As the year comes to an end, I've rounded up my favourite coding resources from 2016. These ebooks, tutorials and site don't just keep me on my toes as "the freelance writer who gets tech" - they showcase some pretty cool code too.
Let's ease you in gently to my favourite coding resources with the 100 most hearted CodePens of 2015. CodePen is filled with common coding challenges and this diverse top 100 from last year are an addictive, but brilliant, way to learn to code.
How does the internet work?
t's a fundamental question that most web experts may have trouble answering. So, take a look at this article, which is crammed with great resources to understand the underlying technology behind the internet: Breaking It Down To The Bits: How The Internet, DNS, And HTTPS Work.
It includes 24 libraries to help you design responsive UI elements, build flexible widgets and validate your forms. And it's growing all of the time as you can add your own resources via GitHub.
The @supports rule in CSS, also known as feature queries, is a powerful tool that lets you check if a particular CSS property or value is supported by a browser or not. Jen Simmons shares her tips about feature queries in a comprehensive article over on the Mozilla Hacks blog.
Michael Scharnagl decided to tackle the task of building a comment form differently and shared his Guide To Progressively Enhancing A Comment Form this year. The basic version is an HTML form that will work in every browser.
Matthew Ström explained how to take the pain out of large data tables with a range of tips and tricks to get things right using typography and alignment, for example.
And, if Sublime is your text editor of choice, then the Sublime Tutor is a great interactive keyboard shortcut tutorial for Sublime Text 3. It gets you learning by doing, with exercises and shortcuts to familiarise you with the editor's features. The tutorial is divided into six modules and 39 chapters that cover 70 features and shortcuts.
The HTTP/2 protocol was also released this year and, if you want to find out more about it, check out this guide: Getting Ready For HTTP/2: A Guide For Web Designers And Developers.
There were plenty of resources available this year to develop clean, smart and fast websites with WordPress. Here are a handful of my favorites from Smashing magazine:
This year, designers sprinkled more animations and transitions across both their mobile apps and websites. Material Design contributed in this space and their piece Can You Code This Concept?, which gives an interesting insight into five UI concepts and their CodePen implementation. Check out Volume 2 as well.
You don't have to learn news tools or languages to bring motion to your design though, as this CSS Animations Pocket Guide from Val Head explains. The 65-page book gives you a solid foundation to start experimenting and creating animations with good ol’ CSS. Val also shared her insights into how fast UI animations should be.
If you're more interested in integrating animations into your work from a UX perspective, check out this article: How To Integrate Motion Design In The UX Workflow.
If you prefer to work in Photoshop, this tutorial on Creating Advanced Animations In Photoshop shows how this concept has progressed in the last few years. From a revamped Timeline panel, the introduction of video layers and keyframe animation, Photoshop definitely upped its games this year. And these Free Photoshop Tools For Web Designers are a great resource too.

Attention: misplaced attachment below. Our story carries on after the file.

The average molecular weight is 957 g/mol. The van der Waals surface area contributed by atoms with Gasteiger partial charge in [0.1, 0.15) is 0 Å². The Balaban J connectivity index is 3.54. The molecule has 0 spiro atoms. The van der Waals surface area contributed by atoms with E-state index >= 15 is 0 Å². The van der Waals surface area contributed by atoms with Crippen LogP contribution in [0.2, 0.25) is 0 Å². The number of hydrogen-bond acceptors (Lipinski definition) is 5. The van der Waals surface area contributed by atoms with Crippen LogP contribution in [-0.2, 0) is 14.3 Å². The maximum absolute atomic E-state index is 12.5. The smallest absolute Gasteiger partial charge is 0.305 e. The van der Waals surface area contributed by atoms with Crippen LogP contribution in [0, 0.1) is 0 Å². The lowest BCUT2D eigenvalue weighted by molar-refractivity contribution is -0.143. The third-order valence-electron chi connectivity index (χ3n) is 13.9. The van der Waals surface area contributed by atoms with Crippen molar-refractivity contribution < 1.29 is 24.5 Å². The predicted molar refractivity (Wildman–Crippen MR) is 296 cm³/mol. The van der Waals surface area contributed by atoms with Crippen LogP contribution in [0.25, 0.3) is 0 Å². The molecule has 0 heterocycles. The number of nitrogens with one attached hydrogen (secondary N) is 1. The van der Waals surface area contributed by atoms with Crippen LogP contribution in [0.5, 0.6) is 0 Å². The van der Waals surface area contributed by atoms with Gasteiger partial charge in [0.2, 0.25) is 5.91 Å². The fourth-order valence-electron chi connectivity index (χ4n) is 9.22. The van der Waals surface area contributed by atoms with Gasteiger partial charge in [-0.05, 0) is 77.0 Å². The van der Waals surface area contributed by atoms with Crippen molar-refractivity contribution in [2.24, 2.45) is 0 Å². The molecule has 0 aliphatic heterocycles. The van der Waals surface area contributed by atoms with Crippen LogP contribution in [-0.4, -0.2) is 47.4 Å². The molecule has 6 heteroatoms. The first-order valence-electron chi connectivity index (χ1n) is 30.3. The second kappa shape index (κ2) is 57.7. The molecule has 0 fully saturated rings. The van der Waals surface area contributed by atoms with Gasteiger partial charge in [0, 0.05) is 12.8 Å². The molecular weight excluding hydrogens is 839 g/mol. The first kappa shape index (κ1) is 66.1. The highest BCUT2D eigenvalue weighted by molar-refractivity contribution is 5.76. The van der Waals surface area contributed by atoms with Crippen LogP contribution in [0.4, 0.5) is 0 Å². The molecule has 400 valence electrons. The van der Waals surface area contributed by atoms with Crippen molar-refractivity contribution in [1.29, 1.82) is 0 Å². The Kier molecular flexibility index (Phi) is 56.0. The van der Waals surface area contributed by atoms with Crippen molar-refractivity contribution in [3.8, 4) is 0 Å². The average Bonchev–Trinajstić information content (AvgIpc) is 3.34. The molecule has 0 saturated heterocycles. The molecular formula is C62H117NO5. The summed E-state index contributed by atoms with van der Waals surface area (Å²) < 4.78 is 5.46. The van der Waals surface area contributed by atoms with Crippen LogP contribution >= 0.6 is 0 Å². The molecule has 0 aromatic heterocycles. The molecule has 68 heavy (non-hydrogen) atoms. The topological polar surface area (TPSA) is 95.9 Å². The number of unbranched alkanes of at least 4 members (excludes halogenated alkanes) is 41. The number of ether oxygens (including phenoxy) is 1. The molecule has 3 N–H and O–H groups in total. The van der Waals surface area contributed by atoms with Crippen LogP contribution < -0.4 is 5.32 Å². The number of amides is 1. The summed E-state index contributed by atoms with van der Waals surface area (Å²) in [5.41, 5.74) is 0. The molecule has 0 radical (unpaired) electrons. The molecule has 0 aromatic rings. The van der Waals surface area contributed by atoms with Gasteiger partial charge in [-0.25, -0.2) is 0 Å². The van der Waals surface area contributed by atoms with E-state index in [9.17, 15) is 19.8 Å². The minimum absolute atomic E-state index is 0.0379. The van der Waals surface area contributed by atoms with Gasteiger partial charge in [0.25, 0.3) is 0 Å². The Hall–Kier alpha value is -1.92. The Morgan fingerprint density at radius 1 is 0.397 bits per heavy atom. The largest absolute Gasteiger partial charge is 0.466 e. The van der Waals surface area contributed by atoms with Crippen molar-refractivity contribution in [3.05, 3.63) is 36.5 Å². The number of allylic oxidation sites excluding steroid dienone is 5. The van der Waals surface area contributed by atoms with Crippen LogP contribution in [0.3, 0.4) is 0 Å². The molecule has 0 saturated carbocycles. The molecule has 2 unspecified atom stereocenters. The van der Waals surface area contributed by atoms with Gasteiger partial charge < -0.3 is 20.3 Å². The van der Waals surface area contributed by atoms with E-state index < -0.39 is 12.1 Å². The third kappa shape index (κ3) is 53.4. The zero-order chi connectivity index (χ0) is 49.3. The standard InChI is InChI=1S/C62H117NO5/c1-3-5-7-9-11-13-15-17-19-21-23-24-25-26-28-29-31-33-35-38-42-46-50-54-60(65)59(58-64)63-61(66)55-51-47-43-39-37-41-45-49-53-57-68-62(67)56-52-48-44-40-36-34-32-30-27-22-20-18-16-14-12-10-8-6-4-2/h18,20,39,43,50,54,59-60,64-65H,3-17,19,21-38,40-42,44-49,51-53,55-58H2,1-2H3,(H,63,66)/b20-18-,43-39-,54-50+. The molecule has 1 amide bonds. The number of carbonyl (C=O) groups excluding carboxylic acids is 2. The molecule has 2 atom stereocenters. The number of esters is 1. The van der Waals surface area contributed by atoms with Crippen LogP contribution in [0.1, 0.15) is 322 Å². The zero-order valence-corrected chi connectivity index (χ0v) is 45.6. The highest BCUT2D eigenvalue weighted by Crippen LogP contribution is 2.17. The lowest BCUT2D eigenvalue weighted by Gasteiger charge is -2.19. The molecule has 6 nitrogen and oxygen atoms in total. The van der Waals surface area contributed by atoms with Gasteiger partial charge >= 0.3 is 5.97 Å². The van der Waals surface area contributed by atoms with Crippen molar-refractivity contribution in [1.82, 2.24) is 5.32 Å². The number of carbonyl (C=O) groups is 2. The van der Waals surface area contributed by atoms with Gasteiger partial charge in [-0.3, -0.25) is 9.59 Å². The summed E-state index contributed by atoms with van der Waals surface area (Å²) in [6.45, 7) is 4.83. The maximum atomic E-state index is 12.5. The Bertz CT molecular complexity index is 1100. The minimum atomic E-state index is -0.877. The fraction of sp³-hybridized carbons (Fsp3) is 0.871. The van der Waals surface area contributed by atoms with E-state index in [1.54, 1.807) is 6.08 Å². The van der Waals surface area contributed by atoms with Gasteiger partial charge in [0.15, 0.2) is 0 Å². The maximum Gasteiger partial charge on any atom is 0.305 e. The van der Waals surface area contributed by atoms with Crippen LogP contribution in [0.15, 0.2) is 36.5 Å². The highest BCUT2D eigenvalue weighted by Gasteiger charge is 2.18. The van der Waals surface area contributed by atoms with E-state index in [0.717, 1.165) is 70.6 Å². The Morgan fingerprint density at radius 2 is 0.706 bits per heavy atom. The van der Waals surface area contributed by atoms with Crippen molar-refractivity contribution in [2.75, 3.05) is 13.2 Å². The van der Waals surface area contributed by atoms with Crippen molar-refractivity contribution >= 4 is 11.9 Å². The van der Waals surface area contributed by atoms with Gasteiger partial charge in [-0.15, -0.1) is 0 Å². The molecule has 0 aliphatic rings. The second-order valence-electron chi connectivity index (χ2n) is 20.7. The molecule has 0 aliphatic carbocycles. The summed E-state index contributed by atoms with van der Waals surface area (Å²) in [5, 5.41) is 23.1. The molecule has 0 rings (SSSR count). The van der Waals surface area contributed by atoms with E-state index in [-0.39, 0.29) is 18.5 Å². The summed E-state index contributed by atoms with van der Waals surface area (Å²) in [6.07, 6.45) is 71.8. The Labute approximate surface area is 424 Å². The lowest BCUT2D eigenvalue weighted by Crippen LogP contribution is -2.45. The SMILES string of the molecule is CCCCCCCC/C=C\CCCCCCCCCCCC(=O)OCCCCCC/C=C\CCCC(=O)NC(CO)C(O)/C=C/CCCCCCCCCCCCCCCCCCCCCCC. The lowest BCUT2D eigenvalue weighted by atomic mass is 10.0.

Typefaces and Typography
If you want to understand the basics of typography, check out this guide: Tools And Resources For A More Meaningful Web Typography
I'd also recommend the Type Terms typography cheatsheet if you struggle to differentiate your “counter” from your “terminal”. It will help you understand the basics of typography jargon and uses small, animated graphics to accompany each term's description, which is kind of neat.
A great eBook on this topic was also released by Tim Brown this year. It was originally published in 2013 but, after Five Simple Steps closed their doors, the “Pocket Guide To Combining Typefaces” lived on as a free download.
The physical booklet is a staple across many college curricula and is regularly cited in conference talks by leading designers. Covering the basics of type and typography, the eBook gives you strategies for selecting typefaces and explains why some combinations do work, while others do not.
The Colour and the Shape
Nathan Curtis, founder of UX firm EightShapes, shared his tips to set up two of the key components that belong in every design system: colour and buttons.
It's an interesting read and Nathan also wrote up 16 practical takeaways to help you produce harmonious and engaging palettes that integrate accessibility considerations into the design process early on. His tips on creating a system of buttons also reminds us that the small details count when you're trying to create a user-friendly design.
And, if you're just starting out with colours, this guide introduces you to the basic concepts: A Simple Web Developer’s Guide To Colour.
The eCommerce Business
If you're designing an eCommerce site, this guide tells you how to convert browsers to buyers: How To Improve Conversions By Localising An App. Or, if you're launching a new product, this article How To Launch Anything gives some no-nonsense advice.
Best of the Rest
If that hasn't quenched your thirst for knowledge, here are a few other top coding resources from this year. You'll notice a certain bias towards Smashing Magazine - it's definitely my site of choice to keep up to date with the latest coding resources - happy learning!
All images courtesy of Smashing Magazine.
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I'm the freelance writer who gets tech. So, I blog on three core topics:
Science and Technology